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Serving: WI

Wisconsin Corn Producers Intend to Plant Biggest Corn Crop in 22 Years

State farmers will plant 10% more acres of corn than last year.

It appears Wisconsin crop producers are following the national trend and deciding to go corn in 2007. The state's agriculture department announced its annual spring prospective plantings report on Monday, which showed that farmers in the Badger State intend to plant 10% more acres to corn, and less acres on crops such as soybeans, oats and barley.

If realized, the state will have 4 million acres in the ground later this summer, which is a 350,000 acre increase from 2006, and the highest corn acreage since 1985. The USDA's crop intension report also has a jump in corn plantings at 90.5 million acres, up 15% from last year. Expected acreage is up in nearly all states as favorable corn prices are encouraging farmers to plant more acres to corn.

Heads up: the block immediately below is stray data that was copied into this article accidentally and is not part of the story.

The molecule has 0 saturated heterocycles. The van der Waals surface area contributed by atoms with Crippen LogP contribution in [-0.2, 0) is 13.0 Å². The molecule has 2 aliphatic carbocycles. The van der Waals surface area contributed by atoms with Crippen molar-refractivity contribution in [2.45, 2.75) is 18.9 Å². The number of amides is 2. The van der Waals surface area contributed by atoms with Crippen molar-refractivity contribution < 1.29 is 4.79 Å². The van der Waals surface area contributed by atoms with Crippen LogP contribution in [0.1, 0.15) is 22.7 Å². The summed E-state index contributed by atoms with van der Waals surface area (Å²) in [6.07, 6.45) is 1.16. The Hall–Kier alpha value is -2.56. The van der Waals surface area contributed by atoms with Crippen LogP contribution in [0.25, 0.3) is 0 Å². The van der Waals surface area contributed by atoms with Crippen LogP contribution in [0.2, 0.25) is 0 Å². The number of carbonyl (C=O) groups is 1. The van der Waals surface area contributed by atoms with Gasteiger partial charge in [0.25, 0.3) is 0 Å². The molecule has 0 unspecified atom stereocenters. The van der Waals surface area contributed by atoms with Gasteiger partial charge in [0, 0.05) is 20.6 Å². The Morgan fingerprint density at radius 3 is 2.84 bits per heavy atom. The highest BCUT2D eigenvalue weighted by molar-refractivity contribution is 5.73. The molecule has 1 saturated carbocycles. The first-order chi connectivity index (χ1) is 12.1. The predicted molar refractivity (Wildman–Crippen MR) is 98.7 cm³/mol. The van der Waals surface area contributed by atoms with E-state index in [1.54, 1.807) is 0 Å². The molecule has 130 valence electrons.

Meanwhile, soybean planting intentions are 1.40 million acres for Wisconsin, down 250,000 acres from last year. If realized, 2007 will be the lowest Wisconsin soybean acreage planted since 1999. Growers nationwide project 67.1 million acres will be planted to soybeans, a drop of 11% from last year.

Oat plantings are at 310,000 acres in the state--down 60,000 acres from 2006. Nationally, the USDA is expecting the lowest U.S. oat crop acreage on record. Wisconsin barley planting intentions dropped 5,000 acres from 50,000 acres in 2006 to 45,000 acres in 2007. Winter wheat in the fall of 2006 for harvest in 2007 increased 12% from a year ago, reaching 280,000 acres. And dry edible bean acreage is expected to increase seven percent from 5,600 acres in 2006 to 6,000 acres in 2007.

The report also shows that all dry hay area harvested in Wisconsin during 2007 is expected to reach 2.15 million acres, virtually unchanged from last year. U.S. producers anticipate harvesting 63.1 million acres of hay in 2007, up four percent from 2006. Due to last years reduced production and low hay supplies; harvested area is expected to increase throughout the Great Plains.

TAGS: USDA Wheat
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